Coalition government publishes gay policies – but no action on gay marriage or blood ban

Jessica Geen June 16, 2010
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Home secretary and equality minister Theresa May announced an “ambitious” programme of the coalition government’s LGBT policies today.

The document sets out many of the election promises made by the Tories and Liberal Democrats, although it does not mention full marriage equality, which deputy prime minister Nick Clegg said he supported.

It also does not mention lifting the blood donation ban on gay and bisexual men, something both party leaders said they believed was unfair. Mr Cameron said before the election he agreed with changing the policy but had to wait for an independent investigation to conclude.

Instead, the plans cover a range of areas and include specific policies for trans people. They include:

  • allowing gay people to have religious civil partnerships
  • lobbying other countries to repeal homophobic laws and recognise UK civil partnerships
  • removing historical convictions for consensual gay sex from criminal records
  • tackling homophobic bullying
  • better recording of hate crimes
  • ending deportation of LGBT asylum seekers fleeing homophobic countries

The document also says the government has commissioned research in a number of areas, including work on the size and nature of the trans population, discrimination in the workplace and how LGBT people can take a full role in civil society.

It also promises to publish the first government action plan on trans equality next year and work towards providing safe refuge support people for trans people in need of shelter.

Removing historical convictions for historical gay sex was the centerpiece of the Conservatives’ gay-friendly election promises. According to the document, the government hopes to have pushed through this change by the end of next year.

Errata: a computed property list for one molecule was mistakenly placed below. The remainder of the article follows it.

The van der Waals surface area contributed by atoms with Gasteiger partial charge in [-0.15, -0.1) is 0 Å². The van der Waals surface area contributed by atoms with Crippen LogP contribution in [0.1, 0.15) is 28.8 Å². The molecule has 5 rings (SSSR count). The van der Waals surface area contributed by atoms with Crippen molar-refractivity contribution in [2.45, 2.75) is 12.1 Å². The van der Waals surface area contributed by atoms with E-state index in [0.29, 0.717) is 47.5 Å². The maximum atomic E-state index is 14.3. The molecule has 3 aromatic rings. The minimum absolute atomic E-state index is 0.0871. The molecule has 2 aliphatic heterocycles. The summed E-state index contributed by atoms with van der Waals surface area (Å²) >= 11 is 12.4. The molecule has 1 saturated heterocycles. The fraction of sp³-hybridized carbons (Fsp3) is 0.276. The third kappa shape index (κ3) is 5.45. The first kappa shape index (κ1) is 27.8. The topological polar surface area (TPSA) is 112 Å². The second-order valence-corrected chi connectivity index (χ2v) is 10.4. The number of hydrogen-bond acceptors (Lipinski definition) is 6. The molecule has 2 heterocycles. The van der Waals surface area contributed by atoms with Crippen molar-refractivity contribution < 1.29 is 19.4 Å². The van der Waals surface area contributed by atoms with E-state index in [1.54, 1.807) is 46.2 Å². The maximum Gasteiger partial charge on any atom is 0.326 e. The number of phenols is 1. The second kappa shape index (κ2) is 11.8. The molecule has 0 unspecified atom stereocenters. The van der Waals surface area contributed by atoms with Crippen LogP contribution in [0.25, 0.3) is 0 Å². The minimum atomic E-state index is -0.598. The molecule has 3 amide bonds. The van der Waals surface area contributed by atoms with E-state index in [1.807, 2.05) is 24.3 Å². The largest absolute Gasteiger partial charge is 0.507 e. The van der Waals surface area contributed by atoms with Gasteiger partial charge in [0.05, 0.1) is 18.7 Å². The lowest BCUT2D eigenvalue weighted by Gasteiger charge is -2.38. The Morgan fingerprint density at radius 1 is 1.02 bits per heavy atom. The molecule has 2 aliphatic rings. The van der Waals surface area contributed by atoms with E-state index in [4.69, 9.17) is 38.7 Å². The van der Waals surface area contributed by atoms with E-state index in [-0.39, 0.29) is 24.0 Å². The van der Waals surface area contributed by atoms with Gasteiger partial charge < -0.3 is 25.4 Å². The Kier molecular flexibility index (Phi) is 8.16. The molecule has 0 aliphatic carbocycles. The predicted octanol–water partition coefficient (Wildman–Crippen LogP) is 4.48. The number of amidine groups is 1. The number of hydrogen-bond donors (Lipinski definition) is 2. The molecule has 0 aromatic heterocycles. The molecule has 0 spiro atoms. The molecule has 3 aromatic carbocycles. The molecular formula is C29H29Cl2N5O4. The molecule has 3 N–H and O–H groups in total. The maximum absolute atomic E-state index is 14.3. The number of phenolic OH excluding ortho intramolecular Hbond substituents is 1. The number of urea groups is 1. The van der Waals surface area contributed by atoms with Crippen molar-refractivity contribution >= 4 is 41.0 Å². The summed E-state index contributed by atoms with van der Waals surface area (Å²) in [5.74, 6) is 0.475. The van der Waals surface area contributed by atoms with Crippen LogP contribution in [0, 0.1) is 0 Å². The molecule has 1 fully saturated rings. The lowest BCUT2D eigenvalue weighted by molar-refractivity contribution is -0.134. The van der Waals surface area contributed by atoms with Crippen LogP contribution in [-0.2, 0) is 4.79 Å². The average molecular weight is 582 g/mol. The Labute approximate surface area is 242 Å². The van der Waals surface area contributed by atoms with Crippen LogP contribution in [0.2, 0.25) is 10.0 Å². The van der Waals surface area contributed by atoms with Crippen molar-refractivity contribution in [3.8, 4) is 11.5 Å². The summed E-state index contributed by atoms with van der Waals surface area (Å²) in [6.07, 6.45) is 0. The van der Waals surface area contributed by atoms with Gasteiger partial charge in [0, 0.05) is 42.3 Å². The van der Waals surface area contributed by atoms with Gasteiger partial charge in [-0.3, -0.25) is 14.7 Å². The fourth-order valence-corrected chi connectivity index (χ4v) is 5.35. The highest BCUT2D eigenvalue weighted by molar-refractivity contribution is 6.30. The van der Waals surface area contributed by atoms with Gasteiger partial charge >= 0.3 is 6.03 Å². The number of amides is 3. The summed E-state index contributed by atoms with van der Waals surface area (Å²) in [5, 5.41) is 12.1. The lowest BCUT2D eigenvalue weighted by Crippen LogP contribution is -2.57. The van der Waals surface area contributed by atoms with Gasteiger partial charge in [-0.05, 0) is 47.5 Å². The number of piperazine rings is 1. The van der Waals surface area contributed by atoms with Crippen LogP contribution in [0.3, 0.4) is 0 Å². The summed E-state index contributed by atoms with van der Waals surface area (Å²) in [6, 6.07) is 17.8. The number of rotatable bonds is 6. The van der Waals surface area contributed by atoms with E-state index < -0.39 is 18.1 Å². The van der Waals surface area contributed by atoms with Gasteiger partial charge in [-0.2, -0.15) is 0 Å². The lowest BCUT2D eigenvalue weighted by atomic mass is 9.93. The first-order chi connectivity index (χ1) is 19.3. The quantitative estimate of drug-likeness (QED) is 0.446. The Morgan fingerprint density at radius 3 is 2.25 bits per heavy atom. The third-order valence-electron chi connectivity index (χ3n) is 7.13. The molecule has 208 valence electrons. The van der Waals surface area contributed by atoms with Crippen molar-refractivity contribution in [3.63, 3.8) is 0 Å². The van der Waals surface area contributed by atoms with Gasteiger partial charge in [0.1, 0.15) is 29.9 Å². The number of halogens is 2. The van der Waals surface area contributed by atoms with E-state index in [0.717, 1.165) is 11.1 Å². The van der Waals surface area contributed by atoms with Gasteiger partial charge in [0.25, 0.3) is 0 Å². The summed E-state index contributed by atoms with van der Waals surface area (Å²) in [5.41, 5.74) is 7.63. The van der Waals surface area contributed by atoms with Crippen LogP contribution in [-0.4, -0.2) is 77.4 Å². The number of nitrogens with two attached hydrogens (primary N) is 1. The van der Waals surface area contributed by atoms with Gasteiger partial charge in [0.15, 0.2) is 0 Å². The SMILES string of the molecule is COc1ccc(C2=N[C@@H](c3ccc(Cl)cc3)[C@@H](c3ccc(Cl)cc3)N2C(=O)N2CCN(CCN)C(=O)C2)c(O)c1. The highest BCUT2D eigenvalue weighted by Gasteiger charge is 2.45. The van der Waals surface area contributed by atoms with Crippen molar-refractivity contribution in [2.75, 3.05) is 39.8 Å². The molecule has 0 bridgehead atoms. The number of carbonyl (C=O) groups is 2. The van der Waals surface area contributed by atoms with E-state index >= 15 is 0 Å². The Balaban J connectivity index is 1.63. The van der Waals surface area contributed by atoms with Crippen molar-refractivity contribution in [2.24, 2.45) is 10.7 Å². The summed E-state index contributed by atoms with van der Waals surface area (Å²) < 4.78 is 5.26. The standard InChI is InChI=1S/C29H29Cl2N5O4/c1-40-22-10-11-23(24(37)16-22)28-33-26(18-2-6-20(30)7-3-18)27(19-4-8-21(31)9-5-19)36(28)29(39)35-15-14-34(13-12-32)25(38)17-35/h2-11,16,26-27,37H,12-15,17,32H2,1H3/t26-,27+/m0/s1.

The document said a more detailed plan would be published later this year to set out how changes will be made.

Ms May said: “I’m proud of the fact that Britain is a world leader for LGB and T equality but we must not be complacent. In this country and around the world, too many LGB and T people still face discrimination based on outdated prejudices, and that has to stop.

“As a government we have made clear our determination to take concerted action to tear down barriers to equal opportunities and to build a fairer society. It’s not fair that a man can be branded a criminal because 30 years ago he had consensual sex with another man.

“It’s not fair that hate crimes against transgender people go unreported because too few people understand how to handle such cases. And it’s not fair that too many children still suffer at the hands of homophobic bullies because schools lack the support they need to tackle it.

“We’re working to make Britain a place where everyone is treated fairly and everyone has an equal chance in life, whatever their sexual orientation or gender identity. This ambitious programme of work is the first step on that journey.”

Ms May, whose voting record on gay rights was criticised last month, is to join a reception for the gay community at 10 Downing Street tonight.

Ben Summerskill, chief executive of gay charity Stonewall, told “Clearly, it is hugely welcome that the new government has been prepared to make number of commitments that many speculated it would never enter into.

“We will be proving as much support as possible to make sure the new commitments lead to hard, practical outcomes.”

He added: “We are awaiting the results of the review [on blood donation] on that is taking place and will be published in January.”

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